Seven Pagodas has served as a nickname for the south Indian city of Mahabalipuram, also called Mamallapuram, since the first European explorers reached it. The phrase “Seven Pagodas” refers to a myth that has circulated in India, Europe, and other parts of the world for over eleven centuries. Mahabalipuram’s Shore Temple, built in the 8th century CE under the reign of Narasimhavarman II, stands at the shore of the Bay of Bengal. Legend has it that six other temples once stood with it.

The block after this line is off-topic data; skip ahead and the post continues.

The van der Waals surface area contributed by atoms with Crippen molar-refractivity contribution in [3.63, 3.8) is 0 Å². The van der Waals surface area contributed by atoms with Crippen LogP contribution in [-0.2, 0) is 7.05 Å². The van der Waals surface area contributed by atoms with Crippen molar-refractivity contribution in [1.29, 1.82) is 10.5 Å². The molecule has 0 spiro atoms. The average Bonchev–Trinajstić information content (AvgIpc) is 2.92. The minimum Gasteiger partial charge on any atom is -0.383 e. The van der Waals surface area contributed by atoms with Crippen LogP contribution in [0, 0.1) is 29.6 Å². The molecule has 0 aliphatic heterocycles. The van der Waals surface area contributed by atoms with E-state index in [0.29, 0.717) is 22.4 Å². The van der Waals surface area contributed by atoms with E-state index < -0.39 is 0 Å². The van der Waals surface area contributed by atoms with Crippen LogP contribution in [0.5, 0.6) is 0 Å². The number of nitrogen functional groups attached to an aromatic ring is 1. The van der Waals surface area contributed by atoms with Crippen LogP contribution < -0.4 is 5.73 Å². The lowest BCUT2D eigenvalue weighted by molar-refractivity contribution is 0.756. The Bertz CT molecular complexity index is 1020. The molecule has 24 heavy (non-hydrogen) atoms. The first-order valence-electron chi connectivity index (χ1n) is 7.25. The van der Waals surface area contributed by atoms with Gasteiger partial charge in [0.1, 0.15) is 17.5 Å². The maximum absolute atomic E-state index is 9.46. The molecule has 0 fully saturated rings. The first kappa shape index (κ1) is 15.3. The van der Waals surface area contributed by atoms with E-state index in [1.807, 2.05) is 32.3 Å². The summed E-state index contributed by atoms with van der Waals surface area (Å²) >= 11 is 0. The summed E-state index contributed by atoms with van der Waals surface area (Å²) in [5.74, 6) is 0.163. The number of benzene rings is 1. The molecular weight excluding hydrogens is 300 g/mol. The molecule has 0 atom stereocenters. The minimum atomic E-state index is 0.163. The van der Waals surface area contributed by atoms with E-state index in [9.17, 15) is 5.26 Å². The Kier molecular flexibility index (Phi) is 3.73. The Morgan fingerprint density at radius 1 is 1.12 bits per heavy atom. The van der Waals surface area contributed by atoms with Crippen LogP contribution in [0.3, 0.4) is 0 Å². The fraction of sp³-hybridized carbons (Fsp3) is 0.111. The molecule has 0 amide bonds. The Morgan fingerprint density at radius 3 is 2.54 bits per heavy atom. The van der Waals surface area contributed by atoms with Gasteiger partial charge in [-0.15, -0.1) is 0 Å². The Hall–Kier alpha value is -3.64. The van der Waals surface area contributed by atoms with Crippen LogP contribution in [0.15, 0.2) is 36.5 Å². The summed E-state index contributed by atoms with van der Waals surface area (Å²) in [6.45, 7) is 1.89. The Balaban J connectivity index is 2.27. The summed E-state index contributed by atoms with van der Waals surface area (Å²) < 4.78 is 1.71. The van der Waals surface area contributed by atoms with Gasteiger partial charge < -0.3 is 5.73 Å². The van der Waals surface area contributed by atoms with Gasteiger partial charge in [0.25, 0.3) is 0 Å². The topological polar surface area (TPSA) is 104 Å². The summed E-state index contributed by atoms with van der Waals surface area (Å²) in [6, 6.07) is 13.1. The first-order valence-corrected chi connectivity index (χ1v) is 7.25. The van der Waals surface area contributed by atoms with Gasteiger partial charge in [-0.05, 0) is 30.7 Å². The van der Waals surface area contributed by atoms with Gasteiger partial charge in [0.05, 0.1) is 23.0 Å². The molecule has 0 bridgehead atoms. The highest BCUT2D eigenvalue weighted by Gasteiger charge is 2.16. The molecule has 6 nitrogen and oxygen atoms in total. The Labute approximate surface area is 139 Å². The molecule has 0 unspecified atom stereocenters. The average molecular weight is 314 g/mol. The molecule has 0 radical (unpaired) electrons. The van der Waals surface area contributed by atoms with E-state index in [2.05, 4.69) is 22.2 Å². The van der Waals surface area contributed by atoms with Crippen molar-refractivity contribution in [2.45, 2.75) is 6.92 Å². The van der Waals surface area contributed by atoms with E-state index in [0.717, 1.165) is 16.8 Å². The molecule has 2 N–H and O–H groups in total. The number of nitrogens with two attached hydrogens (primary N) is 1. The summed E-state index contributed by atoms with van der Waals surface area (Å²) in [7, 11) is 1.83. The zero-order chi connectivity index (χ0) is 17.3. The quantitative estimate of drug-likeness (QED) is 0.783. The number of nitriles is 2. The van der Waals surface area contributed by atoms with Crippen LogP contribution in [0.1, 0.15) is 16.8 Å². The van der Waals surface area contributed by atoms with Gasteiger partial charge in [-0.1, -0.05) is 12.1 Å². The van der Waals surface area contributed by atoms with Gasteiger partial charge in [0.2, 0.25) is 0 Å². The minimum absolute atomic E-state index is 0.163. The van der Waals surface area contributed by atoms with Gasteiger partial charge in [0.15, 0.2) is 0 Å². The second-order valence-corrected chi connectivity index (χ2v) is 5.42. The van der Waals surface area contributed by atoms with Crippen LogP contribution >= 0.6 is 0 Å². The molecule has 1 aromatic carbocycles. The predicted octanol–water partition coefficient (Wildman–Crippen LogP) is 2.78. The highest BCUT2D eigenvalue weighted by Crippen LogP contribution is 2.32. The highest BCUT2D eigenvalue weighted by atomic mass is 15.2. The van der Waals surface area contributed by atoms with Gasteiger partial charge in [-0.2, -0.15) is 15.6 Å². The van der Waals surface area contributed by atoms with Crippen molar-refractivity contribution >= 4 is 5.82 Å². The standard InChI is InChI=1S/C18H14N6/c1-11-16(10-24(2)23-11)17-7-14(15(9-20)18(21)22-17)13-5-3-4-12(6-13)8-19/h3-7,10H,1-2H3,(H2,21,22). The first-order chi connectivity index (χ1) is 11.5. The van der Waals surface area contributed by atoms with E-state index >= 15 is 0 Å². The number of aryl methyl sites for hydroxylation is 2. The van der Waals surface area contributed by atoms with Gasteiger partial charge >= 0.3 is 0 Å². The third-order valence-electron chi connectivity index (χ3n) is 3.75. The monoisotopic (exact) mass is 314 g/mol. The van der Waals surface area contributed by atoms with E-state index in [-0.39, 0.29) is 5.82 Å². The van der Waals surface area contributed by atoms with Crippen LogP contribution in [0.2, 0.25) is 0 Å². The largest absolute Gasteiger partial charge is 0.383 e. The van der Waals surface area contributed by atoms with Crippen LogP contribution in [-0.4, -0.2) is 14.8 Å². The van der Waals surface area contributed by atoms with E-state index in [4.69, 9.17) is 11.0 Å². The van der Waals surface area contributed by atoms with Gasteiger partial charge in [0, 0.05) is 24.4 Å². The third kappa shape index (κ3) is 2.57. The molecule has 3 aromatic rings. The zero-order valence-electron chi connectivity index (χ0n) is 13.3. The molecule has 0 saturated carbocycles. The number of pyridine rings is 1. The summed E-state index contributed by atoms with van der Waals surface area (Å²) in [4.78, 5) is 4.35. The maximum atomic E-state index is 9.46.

For centuries, the residents of Mahabalipuram, India, talked of seven pagodas so spectacular the gods became jealous and had six of them consumed by the ocean. With only one real pagoda to show on land, historians considered the stories to be legends handed down from past times. However, after the 2004 tsunami hit the area the ocean receded 500 meters, exposing a long, straight row of large rocks and some statues and small structures. The discovery prompted the Archaeological Society of India and the Indian Navy to search for other ruins in the area. They discovered that the row of large stones people had seen immediately before the tsunami, were part of a 6-foot-high, 70-meter-long wall. They also discovered remains of two other submerged temples and one cave temple within 500 meters of the shore. Although these findings do not necessarily correspond to the seven pagodas of myth, they do indicate that a large complex of temples did exist in Mahabalipuram. This draws the myth closer to reality.